*I’ve had several people tell me Ali G was a parody of whites who want to be gangsta, Jamaican, or black. This wasn’t revealed until later in the series, though - and to be honest, when I saw him, the first thing that popped into my mind was that he was a parody of an Asian. Perhaps it was the name “Ali” (which was later revealed to be short for Alistair), a Muslim name that is very common amongst British Pakistanis, not so common amongst Afro-Carribbeans. Anyway, even if it was a white wannabe, critics rounded on him for making it “safe” to laugh at that culture from an imagined politically correct stance because it was buffoonery. I stick to my original claim that he was lampooning Asians (in addition to blacks, a more definite identity that I think evolved and became clearer as the series went on), and that his Zionist, anti-Muslim and anti-Arab stance has become more bold over time and become more and more overt in his films. And one thing people don’t know is that when he talks in the supposed language of each character, he’s actually making in-jokes in Hebrew.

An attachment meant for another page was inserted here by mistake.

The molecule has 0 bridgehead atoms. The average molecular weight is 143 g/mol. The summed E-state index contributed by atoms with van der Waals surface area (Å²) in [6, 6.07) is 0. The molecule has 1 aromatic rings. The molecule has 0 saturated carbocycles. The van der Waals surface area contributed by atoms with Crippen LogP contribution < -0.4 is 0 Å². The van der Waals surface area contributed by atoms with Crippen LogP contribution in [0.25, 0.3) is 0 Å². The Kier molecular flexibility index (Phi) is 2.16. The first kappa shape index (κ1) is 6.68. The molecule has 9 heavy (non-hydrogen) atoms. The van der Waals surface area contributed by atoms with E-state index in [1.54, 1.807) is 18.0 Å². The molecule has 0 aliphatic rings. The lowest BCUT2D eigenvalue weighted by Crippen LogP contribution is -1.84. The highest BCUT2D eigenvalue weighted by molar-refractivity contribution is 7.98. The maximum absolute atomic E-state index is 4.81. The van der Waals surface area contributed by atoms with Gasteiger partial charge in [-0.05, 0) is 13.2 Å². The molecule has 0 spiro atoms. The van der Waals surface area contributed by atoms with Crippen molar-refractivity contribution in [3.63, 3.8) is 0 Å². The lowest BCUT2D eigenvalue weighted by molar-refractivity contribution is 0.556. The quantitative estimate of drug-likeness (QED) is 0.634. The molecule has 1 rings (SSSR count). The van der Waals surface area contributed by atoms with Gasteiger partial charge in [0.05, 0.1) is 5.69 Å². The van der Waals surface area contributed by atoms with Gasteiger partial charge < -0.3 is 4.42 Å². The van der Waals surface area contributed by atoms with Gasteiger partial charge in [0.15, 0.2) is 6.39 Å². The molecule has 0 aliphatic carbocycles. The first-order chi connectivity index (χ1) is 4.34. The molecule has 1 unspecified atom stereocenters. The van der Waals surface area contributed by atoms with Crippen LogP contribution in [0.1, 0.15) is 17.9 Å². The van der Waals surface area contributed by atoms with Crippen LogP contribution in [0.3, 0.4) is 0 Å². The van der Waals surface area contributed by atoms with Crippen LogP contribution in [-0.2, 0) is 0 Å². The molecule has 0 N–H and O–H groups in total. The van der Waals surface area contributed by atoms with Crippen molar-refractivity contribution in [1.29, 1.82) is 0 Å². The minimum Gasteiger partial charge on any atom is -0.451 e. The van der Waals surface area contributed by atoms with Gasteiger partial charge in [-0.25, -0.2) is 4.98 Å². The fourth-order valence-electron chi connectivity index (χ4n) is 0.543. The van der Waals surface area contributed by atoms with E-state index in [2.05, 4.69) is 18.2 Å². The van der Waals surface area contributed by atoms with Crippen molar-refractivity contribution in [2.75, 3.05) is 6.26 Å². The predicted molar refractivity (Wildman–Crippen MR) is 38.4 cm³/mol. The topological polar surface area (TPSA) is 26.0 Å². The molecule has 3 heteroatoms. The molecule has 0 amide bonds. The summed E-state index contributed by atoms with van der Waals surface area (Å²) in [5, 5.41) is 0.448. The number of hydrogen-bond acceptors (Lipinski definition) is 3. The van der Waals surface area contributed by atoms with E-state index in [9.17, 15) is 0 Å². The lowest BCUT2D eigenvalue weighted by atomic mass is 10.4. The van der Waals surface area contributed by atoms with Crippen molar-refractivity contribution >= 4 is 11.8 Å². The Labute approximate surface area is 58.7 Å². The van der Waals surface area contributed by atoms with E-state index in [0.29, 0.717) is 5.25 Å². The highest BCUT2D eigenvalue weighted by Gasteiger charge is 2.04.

(x)

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tagged: Sacha Baron Cohen islamophobia the dictator racism zionism israel palestine Israel palestine anti-arab arab arabs